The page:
(Bloomberg)—Experts contend that different threats from major shifts in two industries are pushing Walmart and health insurer Humana toward the same solution.
Amazon.com has taken direct aim at the giant retailer by siphoning customers out of its stores. Humana’s rivals are striking deals to make them one-stop health superstores with insurance, drug coverage, pharmacies, clinics and doctors. A deal or joint venture between Humana and Walmart—already longtime partners—might help defend against those competitive threats.
The companies haven’t publicly commented on reports Thursday that they were weighing a closer relationship or a merger, and it’s not clear if they’ll go forward with one, or what form it might take. A person familiar with the discussions told Bloomberg the companies are mainly considering a closer partnership to provide care to consumers at or near their homes, helping them manage or prevent illness.
Walmart would be able to steer Humana’s millions of customers to the chain’s stores, create new medical and wellness services in its millions of square feet of retail space, and take a bigger slice of the country’s $3.5 trillion in health spending. Humana would get access to thousands of brick-and-mortar locations to provide low-cost health services, fitting into the insurer’s strategy of providing more medical care directly to its members.
“Obviously a lot of things have to go right for this vision to come to fruition, but if they can pull it off, it will be an absolute game-changer in healthcare,’’ says Chas Roades, the co-founder of consulting firm Gist Healthcare.
Walmart runs 4,700 U.S. pharmacies and has been eyeing healthcare for years, although it hadn’t publicly settled on a strategy. The company agreed to offer Medicare plans with Humana in 2010, and struck a deal to provide healthy-food discounts to some Humana customers in 2012. It has discussed building out physician clinics for years, but now has just 19 and recently said it wasn’t planning to add more.
Humana has been opening medical clinics and operates nearly 200 locations with about 1,500 physicians. Its Humana at Home business cares for members where they live, avoiding costly hospital stays, and the company is bolstering that unit through a deal with private equity partners to buy part of Kindred Healthcare.
“You can see the strategy by which they could make investments that make people healthier for a patient that’s both a Humana enrollee and a Walmart customer,’’ said Craig Garthwaite, a professor of strategy at Northwestern University’s Kellogg School of Management. “These are the types of deals we should expect if you believe we’re remaking the business model in healthcare.”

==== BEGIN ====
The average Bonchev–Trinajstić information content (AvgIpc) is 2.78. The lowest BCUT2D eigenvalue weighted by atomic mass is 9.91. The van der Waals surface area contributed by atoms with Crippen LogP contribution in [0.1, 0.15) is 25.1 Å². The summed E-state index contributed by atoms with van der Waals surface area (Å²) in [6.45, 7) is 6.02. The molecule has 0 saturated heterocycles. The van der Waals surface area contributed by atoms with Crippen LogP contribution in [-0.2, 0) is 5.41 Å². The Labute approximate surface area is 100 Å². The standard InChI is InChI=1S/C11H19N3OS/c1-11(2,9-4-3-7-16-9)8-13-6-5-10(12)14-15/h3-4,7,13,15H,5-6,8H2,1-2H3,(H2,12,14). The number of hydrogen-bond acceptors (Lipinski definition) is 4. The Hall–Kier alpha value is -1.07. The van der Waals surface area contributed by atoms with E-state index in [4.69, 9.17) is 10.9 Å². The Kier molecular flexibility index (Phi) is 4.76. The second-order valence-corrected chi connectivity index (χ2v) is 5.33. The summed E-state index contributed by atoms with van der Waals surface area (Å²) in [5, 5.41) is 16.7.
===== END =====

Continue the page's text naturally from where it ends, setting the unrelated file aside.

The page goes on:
Humana specializes in private Medicare plans for U.S. seniors, known as Medicare Advantage, although rivals like UnitedHealth Group and Aetna are threatening its position. The Medicare Advantage program offers insurers strong financial incentives to keep their customers healthier and manage costs by giving the plans a fixed sum of money to take care of each customer for a year, based in part on how sick the person is.
CVS Health already employs a similar strategy. It has more than 6 million people enrolled in Medicare drug plans, and it can steer those patients to its retail locations to pick up their pills—a pending takeover of Aetna for about $68 billion will enhance that position. The companies also plan to create health hubs to care for individuals in CVS stores.
Other healthcare rivals are consolidating as well, using the combinations to simplify a complex web of intermediaries to take more control of patients’ care.
UnitedHealth’s Optum unit is spending billions to acquire physicians groups, most recently agreeing to pay $4.9 billion for DaVita Medical Group. In early March, insurer Cigna struck a $54 billion deal for pharmacy-benefits firm Express Scripts Holding.
Ana Gupte, an analyst at Leerink Partners, has been telling investors for months that Walmart was likely to make a play for Humana. She has pointed out that Walmart and Humana already have a co-branded Medicare prescription drug plan that brings customers into the stores, and that a tie-up offers strategic benefits for both sides. She estimates that Walmart would pay about $360 a share for Humana, 34 percent more than the insurer’s closing price on March 29.
“We expect the stores would become a channel for Humana Medicare Advantage seniors to be steered toward chronic-care management and other services, in addition to retail pharmacy,” Gupte said. For Walmart, she called it “an opportunity to cross-sell health and wellness and other merchandise.”
It would also help the retailer find new uses for store space that’s less needed as customers shift to shopping online, said Garthwaite, the Northwestern professor. Already, Walmart has taken steps to deal with excess real estate. The company in January said it would close 63 Sam’s Club locations, converting some into warehouses dedicated to filling online orders instead.
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